• Facilitating knowledge-sharing and learning with the development of an  East Africa regional approach through south-to-south exchange of knowledge, skills and best practice

I Will Go For Third Olympic Gold Medal in Rio Says Laureus Ambassador Felix Sanchez

SOURCE:  Laureus Sport for Good Foundation

Laureus Ambassador Felix Sanchez.  Photo Courtesy:  Laureus Sport for Good Foundation

Laureus Ambassador Felix Sanchez. Photo Courtesy: Laureus Sport for Good Foundation

  • I know I can deal with the pressure, and if I’m in shape, I’m dangerous.  So it’s going to be exciting’ – says Felix Sanchez
  • Double Olympic champion Sanchez, 37, says he will carry on racing until 2017 World Championships in London

LONDON – Laureus Ambassador Felix Sanchez will go for a third Olympic gold medal in the 2016 Olympic Games in Rio de Janeiro and says he will not retire until after the 2017 World Championships in London, when he will be nearly 40.

In an exclusive interview with Laureus.com , Sanchez, now 37, reveals that he had originally planned to retire after the Rio de Janeiro Olympics in 2016, but will now continue to London, where he won his second Olympic gold medal in the 400 meters hurdles in 2012, which led to him receiving the Laureus World Comeback of the Year Award.

“ Rio will be my fifth Olympics. I would have called it quits there, but I got wind that the next World Championships is in London and I just felt like that would be the perfect way to end my career, where I had so much success and such great memories in 2012.  Just to finish in 2017 in London would mean ten World Championships and five Olympics and I think that would be an excellent career.”

Sanchez says he has unfinished business in Rio. “The first time I was in Rio was for the 2007 Pan American Games and I was in first place and I smashed into the last hurdle and ended up coming in fourth.  So it’s a chance for me to redeem myself.

“It’s going to be exciting. I think I’m five or six years older than the next‑oldest guy in my event, at least top ten in the world, so I know they are hungry, but there’s no real favorite. So that’s also got me motivated and excited.  I know I can deal with the pressure, and if I’m in shape, I’m dangerous.  So it’s going to be exciting.”

He is also looking forward to competing in the 2015 World Championships in Beijing, where he ran what he describes as ‘”the worst race ever” in the 2008 Olympic Games, after the death of his grandmother. When he won in London four years later, he dedicated the win to her. Now he says: “ I get to go back to Beijing and make things right as far as I’m concerned.”

Sanchez, who was named a Laureus Ambassador last week, was speaking to Laureus.com in New Orleans, where he has been supporting a Laureus Sport for Good Foundation visit. He said: “ We had a panel discussion on how sport and coaching can influence youth in a positive way. For me being a coach for 14 years alongside my competitive career, I’ve seen this at first hand.

“You don’t realize until you’re in it all the tools sport gives you for life in general. Just learning to deal with victory and defeat and learning to set goals and achieve minor improvements daily, always striving to become better.  Those are the things that at a young age, they can learn and obviously in the future, whether they become sports figures or go into the working world, those are fundamental.”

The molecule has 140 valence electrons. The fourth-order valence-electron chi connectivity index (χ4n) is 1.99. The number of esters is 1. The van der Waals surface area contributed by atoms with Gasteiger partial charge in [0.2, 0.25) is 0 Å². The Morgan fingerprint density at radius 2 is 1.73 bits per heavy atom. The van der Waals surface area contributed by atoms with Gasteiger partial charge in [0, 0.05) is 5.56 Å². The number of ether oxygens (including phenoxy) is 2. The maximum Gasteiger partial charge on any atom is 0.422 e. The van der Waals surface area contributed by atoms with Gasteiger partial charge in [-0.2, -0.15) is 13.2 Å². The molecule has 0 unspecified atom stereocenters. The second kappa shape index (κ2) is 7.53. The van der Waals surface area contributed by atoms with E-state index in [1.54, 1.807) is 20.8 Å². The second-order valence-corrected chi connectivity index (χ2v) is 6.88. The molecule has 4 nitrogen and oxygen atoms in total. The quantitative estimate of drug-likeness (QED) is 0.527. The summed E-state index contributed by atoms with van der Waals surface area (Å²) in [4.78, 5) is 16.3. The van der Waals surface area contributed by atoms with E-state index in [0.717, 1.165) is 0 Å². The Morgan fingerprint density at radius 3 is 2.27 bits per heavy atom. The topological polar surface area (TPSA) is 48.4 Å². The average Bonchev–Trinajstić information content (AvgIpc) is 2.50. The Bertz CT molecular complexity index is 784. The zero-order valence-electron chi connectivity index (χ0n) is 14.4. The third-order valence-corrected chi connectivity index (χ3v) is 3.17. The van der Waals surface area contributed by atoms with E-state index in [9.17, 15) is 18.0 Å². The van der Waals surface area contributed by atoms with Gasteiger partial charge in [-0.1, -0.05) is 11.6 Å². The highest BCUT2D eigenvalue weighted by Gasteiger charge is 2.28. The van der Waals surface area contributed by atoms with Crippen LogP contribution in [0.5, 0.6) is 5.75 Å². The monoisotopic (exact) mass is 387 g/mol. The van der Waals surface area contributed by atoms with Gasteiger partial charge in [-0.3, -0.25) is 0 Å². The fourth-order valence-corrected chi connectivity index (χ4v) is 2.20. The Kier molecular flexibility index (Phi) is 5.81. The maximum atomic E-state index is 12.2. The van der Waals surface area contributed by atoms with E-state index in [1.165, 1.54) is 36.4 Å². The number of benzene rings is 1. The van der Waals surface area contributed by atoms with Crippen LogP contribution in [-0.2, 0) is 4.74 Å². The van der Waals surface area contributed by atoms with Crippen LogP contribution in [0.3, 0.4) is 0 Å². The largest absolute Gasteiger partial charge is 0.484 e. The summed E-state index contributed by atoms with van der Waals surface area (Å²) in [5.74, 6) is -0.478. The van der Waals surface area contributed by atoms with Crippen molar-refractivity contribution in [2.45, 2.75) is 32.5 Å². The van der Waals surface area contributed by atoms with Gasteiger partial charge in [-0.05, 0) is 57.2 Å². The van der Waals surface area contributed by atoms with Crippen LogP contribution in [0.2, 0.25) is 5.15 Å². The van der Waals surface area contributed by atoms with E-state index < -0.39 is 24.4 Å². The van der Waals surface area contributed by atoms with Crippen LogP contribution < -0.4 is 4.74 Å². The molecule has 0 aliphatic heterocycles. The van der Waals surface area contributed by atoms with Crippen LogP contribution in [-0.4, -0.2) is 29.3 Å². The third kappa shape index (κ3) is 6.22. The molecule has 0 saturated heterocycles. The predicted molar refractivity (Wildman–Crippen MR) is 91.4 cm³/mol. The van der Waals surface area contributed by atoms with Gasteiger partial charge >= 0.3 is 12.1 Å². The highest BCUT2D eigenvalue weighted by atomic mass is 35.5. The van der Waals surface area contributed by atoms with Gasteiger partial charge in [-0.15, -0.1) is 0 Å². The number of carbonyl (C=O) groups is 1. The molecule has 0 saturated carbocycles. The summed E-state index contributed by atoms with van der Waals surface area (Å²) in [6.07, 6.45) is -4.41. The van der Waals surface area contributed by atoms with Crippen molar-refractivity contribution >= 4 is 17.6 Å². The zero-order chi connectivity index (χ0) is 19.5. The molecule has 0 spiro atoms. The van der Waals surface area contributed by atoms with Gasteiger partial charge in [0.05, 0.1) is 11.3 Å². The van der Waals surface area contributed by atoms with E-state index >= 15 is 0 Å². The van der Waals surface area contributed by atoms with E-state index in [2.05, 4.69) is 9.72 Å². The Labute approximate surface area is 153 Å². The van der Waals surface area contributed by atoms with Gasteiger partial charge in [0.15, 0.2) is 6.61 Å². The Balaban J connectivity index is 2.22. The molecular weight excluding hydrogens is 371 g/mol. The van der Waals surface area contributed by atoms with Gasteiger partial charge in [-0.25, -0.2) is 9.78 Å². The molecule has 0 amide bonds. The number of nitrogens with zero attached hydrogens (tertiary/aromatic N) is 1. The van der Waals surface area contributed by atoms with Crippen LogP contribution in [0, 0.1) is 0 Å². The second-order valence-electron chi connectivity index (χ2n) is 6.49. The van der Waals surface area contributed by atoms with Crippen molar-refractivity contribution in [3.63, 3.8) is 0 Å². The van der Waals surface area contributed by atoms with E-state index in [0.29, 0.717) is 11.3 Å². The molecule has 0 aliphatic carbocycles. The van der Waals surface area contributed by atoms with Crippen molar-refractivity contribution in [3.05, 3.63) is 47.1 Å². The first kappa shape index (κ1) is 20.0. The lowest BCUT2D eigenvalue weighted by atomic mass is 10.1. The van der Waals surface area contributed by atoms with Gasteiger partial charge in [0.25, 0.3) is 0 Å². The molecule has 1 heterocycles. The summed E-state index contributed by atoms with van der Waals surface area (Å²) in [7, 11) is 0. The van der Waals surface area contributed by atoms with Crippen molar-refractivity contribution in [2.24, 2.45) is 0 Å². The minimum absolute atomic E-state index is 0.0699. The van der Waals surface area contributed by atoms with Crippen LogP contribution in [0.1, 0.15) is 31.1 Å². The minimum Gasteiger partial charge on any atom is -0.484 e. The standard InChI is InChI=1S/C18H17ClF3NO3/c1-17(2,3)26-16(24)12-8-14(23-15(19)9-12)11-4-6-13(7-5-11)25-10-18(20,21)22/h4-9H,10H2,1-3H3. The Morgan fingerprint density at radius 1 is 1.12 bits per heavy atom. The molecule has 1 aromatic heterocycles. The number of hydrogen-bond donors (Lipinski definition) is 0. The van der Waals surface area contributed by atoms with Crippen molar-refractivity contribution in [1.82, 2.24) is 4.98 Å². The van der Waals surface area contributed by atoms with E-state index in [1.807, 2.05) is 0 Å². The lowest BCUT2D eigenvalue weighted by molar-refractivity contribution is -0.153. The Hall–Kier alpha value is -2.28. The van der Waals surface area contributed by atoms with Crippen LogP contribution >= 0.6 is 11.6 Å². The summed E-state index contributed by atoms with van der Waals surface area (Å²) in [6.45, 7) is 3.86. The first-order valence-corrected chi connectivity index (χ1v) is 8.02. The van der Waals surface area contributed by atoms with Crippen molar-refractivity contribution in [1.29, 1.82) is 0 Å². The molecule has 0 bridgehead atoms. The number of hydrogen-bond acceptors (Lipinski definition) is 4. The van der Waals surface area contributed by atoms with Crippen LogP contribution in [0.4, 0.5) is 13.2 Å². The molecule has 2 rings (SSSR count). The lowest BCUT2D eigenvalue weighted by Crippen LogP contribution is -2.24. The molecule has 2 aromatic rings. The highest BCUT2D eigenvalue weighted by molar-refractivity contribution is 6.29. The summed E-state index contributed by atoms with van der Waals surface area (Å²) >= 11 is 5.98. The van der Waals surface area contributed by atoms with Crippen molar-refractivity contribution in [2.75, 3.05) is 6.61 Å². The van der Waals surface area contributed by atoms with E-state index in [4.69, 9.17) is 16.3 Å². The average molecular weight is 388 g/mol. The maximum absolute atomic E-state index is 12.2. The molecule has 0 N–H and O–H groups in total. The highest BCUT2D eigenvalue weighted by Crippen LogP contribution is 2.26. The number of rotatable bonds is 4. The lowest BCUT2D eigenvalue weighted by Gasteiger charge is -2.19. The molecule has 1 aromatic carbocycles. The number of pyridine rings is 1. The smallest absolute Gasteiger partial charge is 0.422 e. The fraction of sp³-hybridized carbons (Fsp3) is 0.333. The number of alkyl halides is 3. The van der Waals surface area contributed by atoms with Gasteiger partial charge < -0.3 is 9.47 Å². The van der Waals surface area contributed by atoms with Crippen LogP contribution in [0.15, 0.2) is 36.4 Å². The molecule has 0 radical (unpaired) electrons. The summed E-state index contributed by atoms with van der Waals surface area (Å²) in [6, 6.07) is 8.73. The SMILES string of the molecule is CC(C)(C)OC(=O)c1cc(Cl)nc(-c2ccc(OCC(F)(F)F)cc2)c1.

The Laureus Sport for Good Foundation uses sport as the means to combat some of the world’s toughest social challenges facing young people today such as juvenile crime, gangs, HIV/AIDS, discrimination, social exclusion, lack of education, landmines awareness and health problems such as obesity. Since its inception Laureus has raised over €60 million and currently supports more than 150 community sports projects in 34 countries.

ASSIGNMENTS / APPOINTMENTS / ANNOUNCEMENTS

SOURCE:  Department of Defense

General Officer Assignment

The chief of staff, Air Force announced the following assignment:

Brig. Gen. Cedric D. George, director, system integration, deputy chief of staff for logistics, installations and mission support, Headquarters U.S. Air Force, Pentagon, Washington, District of Columbia, to deputy director, resource integration, deputy chief of staff for logistics, installations and mission support, Headquarters U.S. Air Force, Pentagon, Washington, District of Columbia.

PHOTO(s) OF THE DAY

SOURCE:  Department of Defense /Defense News Lead Photo

U.S. Marine Cpl. Miguel A. Menjivaguerra, a turret gunner with Weapons Company, 1st Battalion, 2nd Marine Regiment, observes his surroundings during a security patrol in Shorab, Helmand province, Afghanistan on September 20, 2014. Patrols are conducted to disrupt enemy operations against the Bastion-Leatherneck complex. (Official U.S. Marine Corps photo by Cpl. John A. Martinez Jr. / Released)

U.S. Marine Cpl. Miguel A. Menjivaguerra, a turret gunner with Weapons Company, 1st Battalion, 2nd Marine Regiment, observes his surroundings during a security patrol in Shorab, Helmand province, Afghanistan on September 20, 2014. Patrols are conducted to disrupt enemy operations against the Bastion-Leatherneck complex. (Official U.S. Marine Corps photo by Cpl. John A. Martinez Jr. / Released)

Pentagon Press Secretary Rear Adm. John Kirby holds a press conference in the Press Briefing Room at the Pentagon, Sept. 25, 2014. Kirby showed slides and videos highlighting U.S. airstrikes on ISIS targets in Syria and answered questions from reporters. DoD Photo by Glenn Fawcett (Released)

Pentagon Press Secretary Rear Adm. John Kirby holds a press conference in the Press Briefing Room at the Pentagon, Sept. 25, 2014. Kirby showed slides and videos highlighting U.S. airstrikes on ISIS targets in Syria and answered questions from reporters. DoD Photo by Glenn Fawcett (Released)